Fortunately for the Red Sox and Buchholz, the ailment does not appear to be major, though there's no timetable for his return.
"Results came back, the UCL, as it was when I was told five years ago when I had an MRI, it looks like I've never thrown a baseball before," Buchholz said before Saturday's 5-3 Red Sox victory over the Yankees. "So that's good. What's going on here, it's just something that's going to take maybe a week off from throwing, 10 days off from throwing, and then get back into it."
The earliest Buchholz will be eligible to pitch again is July 26. But it will probably be at least a little longer.
"I think it's going to depend on upon the extent of the initial injury and how long that shutdown period might take," said Red Sox manager John Farrell. "I do know that however long that is, it's going to mirror the length of time to getting back on the mound. So if there's a seven-day shutdown, you're looking at an initial seven days to build back up."
To take his place on the roster, the Red Sox recalled left-hander Brian Johnson, who is their No. 6 prospect according to MLB.com and will be available out of the bullpen for the final two games before the All-Star break.
Johnson is likely to move into Boston's rotation after the break.
Buchholz went on the disabled list amid his best pitching stretch since early in the 2013 season.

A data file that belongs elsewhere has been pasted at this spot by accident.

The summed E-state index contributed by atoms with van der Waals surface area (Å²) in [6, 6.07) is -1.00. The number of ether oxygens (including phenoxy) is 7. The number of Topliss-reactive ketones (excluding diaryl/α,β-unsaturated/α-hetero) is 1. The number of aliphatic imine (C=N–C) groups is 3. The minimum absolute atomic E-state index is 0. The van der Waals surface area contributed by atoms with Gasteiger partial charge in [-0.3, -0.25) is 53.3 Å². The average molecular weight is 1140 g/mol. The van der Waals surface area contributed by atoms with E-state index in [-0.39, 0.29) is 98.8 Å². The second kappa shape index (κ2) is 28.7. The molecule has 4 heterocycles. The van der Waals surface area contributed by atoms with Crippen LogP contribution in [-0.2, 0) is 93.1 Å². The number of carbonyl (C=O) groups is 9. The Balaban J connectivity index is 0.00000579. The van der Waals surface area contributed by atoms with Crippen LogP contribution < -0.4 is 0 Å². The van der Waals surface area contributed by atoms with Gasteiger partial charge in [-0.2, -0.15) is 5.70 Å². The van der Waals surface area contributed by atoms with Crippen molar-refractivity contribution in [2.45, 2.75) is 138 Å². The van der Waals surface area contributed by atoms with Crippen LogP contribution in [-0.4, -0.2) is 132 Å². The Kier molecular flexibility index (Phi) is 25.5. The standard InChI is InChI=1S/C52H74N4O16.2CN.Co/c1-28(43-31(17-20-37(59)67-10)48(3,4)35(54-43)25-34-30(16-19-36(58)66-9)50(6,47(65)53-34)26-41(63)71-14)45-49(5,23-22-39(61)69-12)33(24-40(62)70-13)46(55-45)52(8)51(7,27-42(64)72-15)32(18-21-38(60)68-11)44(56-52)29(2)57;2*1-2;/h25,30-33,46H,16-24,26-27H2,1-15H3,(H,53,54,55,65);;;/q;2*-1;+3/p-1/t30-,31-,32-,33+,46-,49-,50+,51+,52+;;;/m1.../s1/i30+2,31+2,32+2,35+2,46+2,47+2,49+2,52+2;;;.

Over his past 11 starts, Buchholz has a 2.02 ERA.
"It's frustrating. I was on a pretty good run," said Buchholz. "Just got to the point where I don't think anyone ever wants to come out in the middle of an inning. I was trying to push through that last inning, but with each pitch that I threw in that inning, I could tell it wasn't getting any better and it wasn't staying the same. It was getting worse. That's when I called [catcher] Sandy [Leon] out and figured it was best to come out."
Considering the rash of recent Tommy John surgeries, perhaps it was only natural people feared the worst when Buchholz left with an elbow issue.
"Typically when you've got a ligament damage, there's been some deterioration or decreased strength that ends up putting more stress on the ligament, and that's when the ligament ends up getting damaged," said Farrell. "To me, it sounds like this has been caught early on where the changes have only been shown in that flexor muscle not the ligament, so Clay's health was first and foremost in this. Talking with him [Friday] night after the MRI, he was certainly relieved, but still we've got to take the necessary steps to let this calm down and rebuild this."
Ian Browne is a reporter for MLB.com. Read his blog, Brownie Points, follow him on Twitter @IanMBrowne and listen to his podcast. This story was not subject to the approval of Major League Baseball or its clubs.